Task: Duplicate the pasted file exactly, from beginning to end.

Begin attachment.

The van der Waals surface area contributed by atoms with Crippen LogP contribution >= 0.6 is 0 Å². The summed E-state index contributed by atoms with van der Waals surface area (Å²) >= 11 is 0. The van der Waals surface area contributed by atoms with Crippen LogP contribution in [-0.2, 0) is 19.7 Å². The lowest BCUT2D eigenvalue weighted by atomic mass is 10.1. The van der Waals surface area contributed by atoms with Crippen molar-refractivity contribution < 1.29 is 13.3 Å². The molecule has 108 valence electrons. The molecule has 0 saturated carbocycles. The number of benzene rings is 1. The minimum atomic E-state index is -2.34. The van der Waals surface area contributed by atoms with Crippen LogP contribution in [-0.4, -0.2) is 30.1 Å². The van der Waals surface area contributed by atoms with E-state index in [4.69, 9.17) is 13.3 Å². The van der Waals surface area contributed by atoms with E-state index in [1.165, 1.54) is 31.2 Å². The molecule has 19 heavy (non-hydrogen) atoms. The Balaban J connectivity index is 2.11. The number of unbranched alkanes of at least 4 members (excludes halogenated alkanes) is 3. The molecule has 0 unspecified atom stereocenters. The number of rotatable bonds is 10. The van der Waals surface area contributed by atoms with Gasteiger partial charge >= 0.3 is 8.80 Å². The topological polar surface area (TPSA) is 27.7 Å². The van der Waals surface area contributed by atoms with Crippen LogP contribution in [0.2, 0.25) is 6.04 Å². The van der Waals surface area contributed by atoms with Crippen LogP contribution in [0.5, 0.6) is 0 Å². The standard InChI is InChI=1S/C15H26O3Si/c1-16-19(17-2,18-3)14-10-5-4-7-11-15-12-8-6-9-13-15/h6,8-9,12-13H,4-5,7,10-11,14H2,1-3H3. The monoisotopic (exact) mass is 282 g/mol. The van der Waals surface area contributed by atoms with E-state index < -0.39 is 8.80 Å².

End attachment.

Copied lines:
The van der Waals surface area contributed by atoms with Crippen LogP contribution >= 0.6 is 0 Å². The summed E-state index contributed by atoms with van der Waals surface area (Å²) >= 11 is 0. The van der Waals surface area contributed by atoms with Crippen LogP contribution in [-0.2, 0) is 19.7 Å². The lowest BCUT2D eigenvalue weighted by atomic mass is 10.1. The van der Waals surface area contributed by atoms with Crippen molar-refractivity contribution < 1.29 is 13.3 Å². The molecule has 108 valence electrons. The molecule has 0 saturated carbocycles. The number of benzene rings is 1. The minimum atomic E-state index is -2.34. The van der Waals surface area contributed by atoms with Crippen LogP contribution in [-0.4, -0.2) is 30.1 Å². The van der Waals surface area contributed by atoms with E-state index in [4.69, 9.17) is 13.3 Å². The van der Waals surface area contributed by atoms with E-state index in [1.165, 1.54) is 31.2 Å². The molecule has 19 heavy (non-hydrogen) atoms. The Balaban J connectivity index is 2.11. The number of unbranched alkanes of at least 4 members (excludes halogenated alkanes) is 3. The molecule has 0 unspecified atom stereocenters. The number of rotatable bonds is 10. The van der Waals surface area contributed by atoms with Gasteiger partial charge >= 0.3 is 8.80 Å². The topological polar surface area (TPSA) is 27.7 Å². The van der Waals surface area contributed by atoms with Crippen LogP contribution in [0.2, 0.25) is 6.04 Å². The van der Waals surface area contributed by atoms with Crippen LogP contribution in [0.5, 0.6) is 0 Å². The standard InChI is InChI=1S/C15H26O3Si/c1-16-19(17-2,18-3)14-10-5-4-7-11-15-12-8-6-9-13-15/h6,8-9,12-13H,4-5,7,10-11,14H2,1-3H3. The monoisotopic (exact) mass is 282 g/mol. The van der Waals surface area contributed by atoms with E-state index < -0.39 is 8.80 Å².